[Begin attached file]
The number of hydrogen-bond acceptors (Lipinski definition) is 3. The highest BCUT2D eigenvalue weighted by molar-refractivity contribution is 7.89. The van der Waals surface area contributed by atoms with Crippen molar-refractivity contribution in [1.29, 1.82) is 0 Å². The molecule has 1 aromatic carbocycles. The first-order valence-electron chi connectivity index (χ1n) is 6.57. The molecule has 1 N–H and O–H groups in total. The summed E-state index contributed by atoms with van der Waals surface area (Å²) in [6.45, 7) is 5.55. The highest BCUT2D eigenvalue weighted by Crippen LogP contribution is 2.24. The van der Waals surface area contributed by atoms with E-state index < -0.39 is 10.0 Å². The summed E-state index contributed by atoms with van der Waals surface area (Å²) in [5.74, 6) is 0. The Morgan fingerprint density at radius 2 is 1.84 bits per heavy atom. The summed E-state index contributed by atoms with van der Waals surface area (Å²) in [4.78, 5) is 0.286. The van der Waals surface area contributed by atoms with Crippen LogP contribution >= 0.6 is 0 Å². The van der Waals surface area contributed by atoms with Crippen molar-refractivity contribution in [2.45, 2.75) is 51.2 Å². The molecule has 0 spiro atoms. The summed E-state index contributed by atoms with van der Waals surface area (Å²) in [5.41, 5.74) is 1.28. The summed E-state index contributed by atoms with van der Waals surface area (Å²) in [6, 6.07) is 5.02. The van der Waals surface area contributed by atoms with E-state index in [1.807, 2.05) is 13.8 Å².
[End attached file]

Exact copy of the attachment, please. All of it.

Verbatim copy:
The number of hydrogen-bond acceptors (Lipinski definition) is 3. The highest BCUT2D eigenvalue weighted by molar-refractivity contribution is 7.89. The van der Waals surface area contributed by atoms with Crippen molar-refractivity contribution in [1.29, 1.82) is 0 Å². The molecule has 1 aromatic carbocycles. The first-order valence-electron chi connectivity index (χ1n) is 6.57. The molecule has 1 N–H and O–H groups in total. The summed E-state index contributed by atoms with van der Waals surface area (Å²) in [6.45, 7) is 5.55. The highest BCUT2D eigenvalue weighted by Crippen LogP contribution is 2.24. The van der Waals surface area contributed by atoms with E-state index < -0.39 is 10.0 Å². The summed E-state index contributed by atoms with van der Waals surface area (Å²) in [5.74, 6) is 0. The Morgan fingerprint density at radius 2 is 1.84 bits per heavy atom. The summed E-state index contributed by atoms with van der Waals surface area (Å²) in [4.78, 5) is 0.286. The van der Waals surface area contributed by atoms with Crippen LogP contribution >= 0.6 is 0 Å². The van der Waals surface area contributed by atoms with Crippen molar-refractivity contribution in [2.45, 2.75) is 51.2 Å². The molecule has 0 spiro atoms. The summed E-state index contributed by atoms with van der Waals surface area (Å²) in [5.41, 5.74) is 1.28. The summed E-state index contributed by atoms with van der Waals surface area (Å²) in [6, 6.07) is 5.02. The van der Waals surface area contributed by atoms with E-state index in [1.807, 2.05) is 13.8 Å².